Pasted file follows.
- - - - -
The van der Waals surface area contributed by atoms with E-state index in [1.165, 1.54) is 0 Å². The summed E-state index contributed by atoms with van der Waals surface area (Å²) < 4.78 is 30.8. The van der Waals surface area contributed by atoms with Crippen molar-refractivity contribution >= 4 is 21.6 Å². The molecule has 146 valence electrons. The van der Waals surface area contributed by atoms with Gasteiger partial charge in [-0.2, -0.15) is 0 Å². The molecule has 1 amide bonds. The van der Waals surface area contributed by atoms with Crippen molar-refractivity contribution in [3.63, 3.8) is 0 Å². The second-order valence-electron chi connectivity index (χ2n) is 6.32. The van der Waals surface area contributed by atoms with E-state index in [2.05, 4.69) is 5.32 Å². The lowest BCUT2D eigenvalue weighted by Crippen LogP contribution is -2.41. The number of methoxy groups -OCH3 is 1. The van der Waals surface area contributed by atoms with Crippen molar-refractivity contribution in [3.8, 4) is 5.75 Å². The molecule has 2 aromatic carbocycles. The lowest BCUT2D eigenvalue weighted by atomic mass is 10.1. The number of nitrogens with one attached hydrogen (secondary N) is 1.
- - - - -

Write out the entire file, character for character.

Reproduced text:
The van der Waals surface area contributed by atoms with E-state index in [1.165, 1.54) is 0 Å². The summed E-state index contributed by atoms with van der Waals surface area (Å²) < 4.78 is 30.8. The van der Waals surface area contributed by atoms with Crippen molar-refractivity contribution >= 4 is 21.6 Å². The molecule has 146 valence electrons. The van der Waals surface area contributed by atoms with Gasteiger partial charge in [-0.2, -0.15) is 0 Å². The molecule has 1 amide bonds. The van der Waals surface area contributed by atoms with Crippen molar-refractivity contribution in [3.63, 3.8) is 0 Å². The second-order valence-electron chi connectivity index (χ2n) is 6.32. The van der Waals surface area contributed by atoms with E-state index in [2.05, 4.69) is 5.32 Å². The lowest BCUT2D eigenvalue weighted by Crippen LogP contribution is -2.41. The number of methoxy groups -OCH3 is 1. The van der Waals surface area contributed by atoms with Crippen molar-refractivity contribution in [3.8, 4) is 5.75 Å². The molecule has 2 aromatic carbocycles. The lowest BCUT2D eigenvalue weighted by atomic mass is 10.1. The number of nitrogens with one attached hydrogen (secondary N) is 1.